By any measure, Canon (NYSE:CAJ) is a pretty big deal. The well-known maker of cameras, printers, and other imaging systems has a market cap of roughly $46 billion, annual sales stand at a kingly $34 billion, and the stock has rewarded investors with a market-beating 24% return, year to date.

But the company's daily trading volume works out to an anemic $7 million, only one analyst firm offers any kind of coverage of Canon's stock, and it's downright difficult to find any analysis of this powerhouse.

Why the radio silence on an important household name? Let's have a closer look.

Two office-class printers, side by side.

Image source: Getty Images.

What's wrong?

First of all, Canon is not an American company.

Headquartered in Japan, right between between Tokyo and Yokohama, Canon gets less media attention simply because it's a foreign business. The majority of Canon's sales come from markets including Japan, Asia at large, and Europe. It's not always easy to get excited about truly global consumer and business trends, so that's another strike against Canon's media exposure over here.

And of course, the Canon stock you can buy through American brokerages is actually an American depositary receipt (ADR) that corresponds to an equal number of stubs traded on the Tokyo Stock Exchange. So we're dealing with cross-border financial reporting, foreign currencies, and other tedious barriers to a complete understanding Canon as a company and as an investment.

Why should I care?

The Americas are actually Canon's largest target market these days.

This geographic segment accounted for a hefty 27% of Canon's total sales over the past two quarters, ahead of Japan at 26%. In particular, America stood for 32% of Canon's office products sales and 29% of revenuesin the field of large-scale imaging systems. So we live in Canon's favorite market for several important product categories, and the brand is a household name.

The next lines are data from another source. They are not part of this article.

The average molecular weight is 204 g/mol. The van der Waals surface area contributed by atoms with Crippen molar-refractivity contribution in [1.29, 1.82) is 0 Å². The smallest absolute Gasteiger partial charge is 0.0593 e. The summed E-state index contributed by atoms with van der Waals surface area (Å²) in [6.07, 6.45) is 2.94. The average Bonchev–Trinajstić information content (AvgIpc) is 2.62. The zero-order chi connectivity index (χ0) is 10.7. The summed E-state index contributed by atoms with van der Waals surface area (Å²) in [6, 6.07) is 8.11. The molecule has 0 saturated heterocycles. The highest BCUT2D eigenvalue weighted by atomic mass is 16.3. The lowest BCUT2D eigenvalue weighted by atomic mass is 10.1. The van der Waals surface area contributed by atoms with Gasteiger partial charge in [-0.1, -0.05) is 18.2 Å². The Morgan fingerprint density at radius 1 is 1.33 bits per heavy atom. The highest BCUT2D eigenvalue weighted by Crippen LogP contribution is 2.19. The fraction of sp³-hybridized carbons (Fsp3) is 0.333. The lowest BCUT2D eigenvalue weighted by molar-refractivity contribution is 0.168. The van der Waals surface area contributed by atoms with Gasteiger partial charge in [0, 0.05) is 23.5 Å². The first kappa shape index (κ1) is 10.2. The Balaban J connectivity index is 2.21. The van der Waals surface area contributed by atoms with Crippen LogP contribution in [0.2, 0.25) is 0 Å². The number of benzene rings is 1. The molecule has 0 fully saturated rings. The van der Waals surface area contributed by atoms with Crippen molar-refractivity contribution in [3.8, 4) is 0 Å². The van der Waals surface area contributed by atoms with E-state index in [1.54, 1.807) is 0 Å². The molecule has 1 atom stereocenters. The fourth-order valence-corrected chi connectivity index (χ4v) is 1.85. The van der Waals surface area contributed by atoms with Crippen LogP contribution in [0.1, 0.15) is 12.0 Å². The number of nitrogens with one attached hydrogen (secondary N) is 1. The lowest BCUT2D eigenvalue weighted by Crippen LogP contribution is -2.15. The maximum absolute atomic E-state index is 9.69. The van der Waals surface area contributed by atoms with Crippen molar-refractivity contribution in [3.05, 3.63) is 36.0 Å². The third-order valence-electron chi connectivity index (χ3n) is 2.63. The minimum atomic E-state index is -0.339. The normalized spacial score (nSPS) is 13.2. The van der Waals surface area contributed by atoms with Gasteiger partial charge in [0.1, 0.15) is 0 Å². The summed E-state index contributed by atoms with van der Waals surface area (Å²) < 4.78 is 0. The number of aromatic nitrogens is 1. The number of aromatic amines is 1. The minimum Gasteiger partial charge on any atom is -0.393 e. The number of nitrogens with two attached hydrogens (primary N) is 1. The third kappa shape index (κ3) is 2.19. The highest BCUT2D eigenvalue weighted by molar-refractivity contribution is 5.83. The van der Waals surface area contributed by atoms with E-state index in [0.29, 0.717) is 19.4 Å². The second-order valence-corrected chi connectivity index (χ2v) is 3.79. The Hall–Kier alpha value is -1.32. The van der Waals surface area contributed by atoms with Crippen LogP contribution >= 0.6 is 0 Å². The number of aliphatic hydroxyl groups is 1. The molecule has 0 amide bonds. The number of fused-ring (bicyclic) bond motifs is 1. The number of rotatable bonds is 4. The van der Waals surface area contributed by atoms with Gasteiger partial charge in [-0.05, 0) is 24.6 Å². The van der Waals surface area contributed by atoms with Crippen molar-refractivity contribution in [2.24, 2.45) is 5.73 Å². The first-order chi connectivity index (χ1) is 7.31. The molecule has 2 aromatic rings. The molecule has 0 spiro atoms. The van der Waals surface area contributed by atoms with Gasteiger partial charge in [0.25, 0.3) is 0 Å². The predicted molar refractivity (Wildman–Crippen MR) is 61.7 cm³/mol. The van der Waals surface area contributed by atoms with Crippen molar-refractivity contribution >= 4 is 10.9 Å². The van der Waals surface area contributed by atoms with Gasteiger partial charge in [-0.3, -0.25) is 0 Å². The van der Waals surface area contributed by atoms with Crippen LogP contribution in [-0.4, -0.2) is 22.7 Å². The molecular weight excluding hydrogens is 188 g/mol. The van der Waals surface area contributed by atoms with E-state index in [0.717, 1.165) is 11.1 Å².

As for the stock, Canon's listing on the New York Stock Exchange is an officially sponsored ADR, and the company bends over backwards to support overseas investors. Besides providing 20-F filings to stay in compliance with NYSE and SEC listing rules, management also prepares its quarterly results in both Japanese yen and American dollars. If that weren't enough, Canon even supplies a separate business report in English, specifically for the benefit of non-Japanese shareholders.

So it isn't hard at all to stay on top of Canon's business trends and results -- you just have to know where to look for this information.

And as I said earlier, Canon's stock has been crushing the market in 2017. It is trading at elevated price-to-earnings ratios right now, but Canon is also showing stronger sales and earnings momentum than chief rivals Xerox (NYSE:XRX) and HP Inc. (NYSE:HPQ).

If nothing else, this under-covered stock belongs on your watchlist in case the stock price takes a plunge for no obvious reason. Simply staying informed could turn into a serious investing advantage for lightly followed stocks like Canon.

Anders Bylund has no position in any of the stocks mentioned. The Motley Fool has no position in any of the stocks mentioned. The Motley Fool has a disclosure policy.